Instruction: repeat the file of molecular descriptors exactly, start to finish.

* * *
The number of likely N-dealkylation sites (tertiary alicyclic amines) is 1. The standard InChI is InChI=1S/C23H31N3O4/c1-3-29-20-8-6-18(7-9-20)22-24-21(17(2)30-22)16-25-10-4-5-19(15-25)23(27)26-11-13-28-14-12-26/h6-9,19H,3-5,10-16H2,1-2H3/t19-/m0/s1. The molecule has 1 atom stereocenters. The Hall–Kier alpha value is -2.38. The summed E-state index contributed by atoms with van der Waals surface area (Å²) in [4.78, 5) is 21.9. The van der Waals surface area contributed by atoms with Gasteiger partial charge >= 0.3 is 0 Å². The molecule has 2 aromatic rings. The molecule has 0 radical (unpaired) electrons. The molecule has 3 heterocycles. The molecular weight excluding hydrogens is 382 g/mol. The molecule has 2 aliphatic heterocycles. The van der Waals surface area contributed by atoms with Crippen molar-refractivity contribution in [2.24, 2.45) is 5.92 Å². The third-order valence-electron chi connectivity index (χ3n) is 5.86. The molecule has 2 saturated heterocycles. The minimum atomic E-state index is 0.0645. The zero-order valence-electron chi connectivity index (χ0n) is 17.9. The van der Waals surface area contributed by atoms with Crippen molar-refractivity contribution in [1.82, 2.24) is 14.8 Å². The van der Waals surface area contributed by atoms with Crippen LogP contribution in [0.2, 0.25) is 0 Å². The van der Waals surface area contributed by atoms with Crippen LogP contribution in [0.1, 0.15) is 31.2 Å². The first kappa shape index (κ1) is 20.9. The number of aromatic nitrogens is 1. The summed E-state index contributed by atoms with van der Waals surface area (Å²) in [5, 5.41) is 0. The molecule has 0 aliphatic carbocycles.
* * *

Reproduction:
The number of likely N-dealkylation sites (tertiary alicyclic amines) is 1. The standard InChI is InChI=1S/C23H31N3O4/c1-3-29-20-8-6-18(7-9-20)22-24-21(17(2)30-22)16-25-10-4-5-19(15-25)23(27)26-11-13-28-14-12-26/h6-9,19H,3-5,10-16H2,1-2H3/t19-/m0/s1. The molecule has 1 atom stereocenters. The Hall–Kier alpha value is -2.38. The summed E-state index contributed by atoms with van der Waals surface area (Å²) in [4.78, 5) is 21.9. The van der Waals surface area contributed by atoms with Gasteiger partial charge >= 0.3 is 0 Å². The molecule has 2 aromatic rings. The molecule has 0 radical (unpaired) electrons. The molecule has 3 heterocycles. The molecular weight excluding hydrogens is 382 g/mol. The molecule has 2 aliphatic heterocycles. The van der Waals surface area contributed by atoms with Crippen molar-refractivity contribution in [2.24, 2.45) is 5.92 Å². The third-order valence-electron chi connectivity index (χ3n) is 5.86. The molecule has 2 saturated heterocycles. The minimum atomic E-state index is 0.0645. The zero-order valence-electron chi connectivity index (χ0n) is 17.9. The van der Waals surface area contributed by atoms with Crippen molar-refractivity contribution in [1.82, 2.24) is 14.8 Å². The van der Waals surface area contributed by atoms with Crippen LogP contribution in [0.2, 0.25) is 0 Å². The van der Waals surface area contributed by atoms with Crippen LogP contribution in [0.1, 0.15) is 31.2 Å². The first kappa shape index (κ1) is 20.9. The number of aromatic nitrogens is 1. The summed E-state index contributed by atoms with van der Waals surface area (Å²) in [5, 5.41) is 0. The molecule has 0 aliphatic carbocycles.